Much has already been written about 20-year-old Daunte Wright, a Black man killed by a veteran police officer during a traffic stop for purportedly expired tags. And now we have the same debates, the same police excuses, the same empty calls for more police training, the curfews designed to justify more arrests, and police concern about looting.
As public defense lawyers, the next time the government dares to argue that your young client of color should have felt free to walk away from police, that it was a consensual encounter, that their consent to search was voluntary, remember Daunte Wright on the phone with his mother. Remember Caron Nazario, the Black Army officer pepper-sprayed, threatened, struck, and handcuffed by Virginia police. Remember 13-year-old Adam Toledo who was killed by police with his empty hands in the air. Remember that for them, the choice of walking away or refusing to consent is isn't about a constitutional right. It is about whether they will die for doing so.
Have you previously tried--and failed--to convince a judge to discuss racial and other biases (conscious or unconscious) during jury selection? Perhaps your judge is simply an optimist. Next time, point your judge to Harden v. Hillman for a peek behind the jury-deliberations curtain. Mr. Harden sued Officer Hillman for violating his constitutional rights. Both Mr. Harden and Officer Hillman are Black. A jury returned a verdict in favor of the officer.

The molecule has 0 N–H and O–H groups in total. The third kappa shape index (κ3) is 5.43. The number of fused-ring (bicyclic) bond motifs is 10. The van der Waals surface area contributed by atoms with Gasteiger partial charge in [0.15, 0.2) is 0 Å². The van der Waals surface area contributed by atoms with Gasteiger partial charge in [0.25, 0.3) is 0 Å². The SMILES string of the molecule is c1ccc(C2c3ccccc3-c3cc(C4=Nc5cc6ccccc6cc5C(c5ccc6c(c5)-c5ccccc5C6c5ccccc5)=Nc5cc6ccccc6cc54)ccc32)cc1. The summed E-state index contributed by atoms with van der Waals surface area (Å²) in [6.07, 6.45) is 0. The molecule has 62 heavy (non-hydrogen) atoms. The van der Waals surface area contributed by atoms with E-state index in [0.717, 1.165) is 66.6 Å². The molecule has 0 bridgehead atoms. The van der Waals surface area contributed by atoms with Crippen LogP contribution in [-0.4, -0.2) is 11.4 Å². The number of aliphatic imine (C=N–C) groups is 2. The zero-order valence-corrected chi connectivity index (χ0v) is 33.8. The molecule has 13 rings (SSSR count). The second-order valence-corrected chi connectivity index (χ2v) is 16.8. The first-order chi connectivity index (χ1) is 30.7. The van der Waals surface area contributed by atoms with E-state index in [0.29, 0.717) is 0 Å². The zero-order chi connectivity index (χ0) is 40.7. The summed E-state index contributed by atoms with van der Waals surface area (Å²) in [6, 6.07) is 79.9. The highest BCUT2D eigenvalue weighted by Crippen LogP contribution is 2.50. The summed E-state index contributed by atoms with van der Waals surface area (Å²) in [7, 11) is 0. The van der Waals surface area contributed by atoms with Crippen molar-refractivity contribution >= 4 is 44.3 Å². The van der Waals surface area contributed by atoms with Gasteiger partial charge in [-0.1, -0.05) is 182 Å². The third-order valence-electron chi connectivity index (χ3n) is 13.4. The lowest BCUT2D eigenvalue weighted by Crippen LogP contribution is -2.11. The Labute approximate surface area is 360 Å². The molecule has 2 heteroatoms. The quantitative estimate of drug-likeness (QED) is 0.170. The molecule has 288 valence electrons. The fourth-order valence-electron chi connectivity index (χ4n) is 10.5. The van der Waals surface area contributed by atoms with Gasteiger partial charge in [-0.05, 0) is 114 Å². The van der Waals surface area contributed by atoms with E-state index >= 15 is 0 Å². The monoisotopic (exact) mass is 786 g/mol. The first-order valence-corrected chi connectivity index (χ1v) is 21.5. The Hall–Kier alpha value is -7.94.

A few months later, the only Black person on the jury came forward via affidavit to report that her service was so painful, humiliating, and embarrassing that she never wanted to serve again. She detailed other jurors' assumptions that Mr. Harden was a crack addict who had sued the officer just to get some money, and their denigration of Mr. Harden's Black lawyer and law team as "the Cosby show." She explained that the jurors had spoken freely in front of her, thinking she was Latina (because of her complexion and her name). She believed that Mr. Harden did not get a fair trial because of the jurors' blatant racial stereotyping.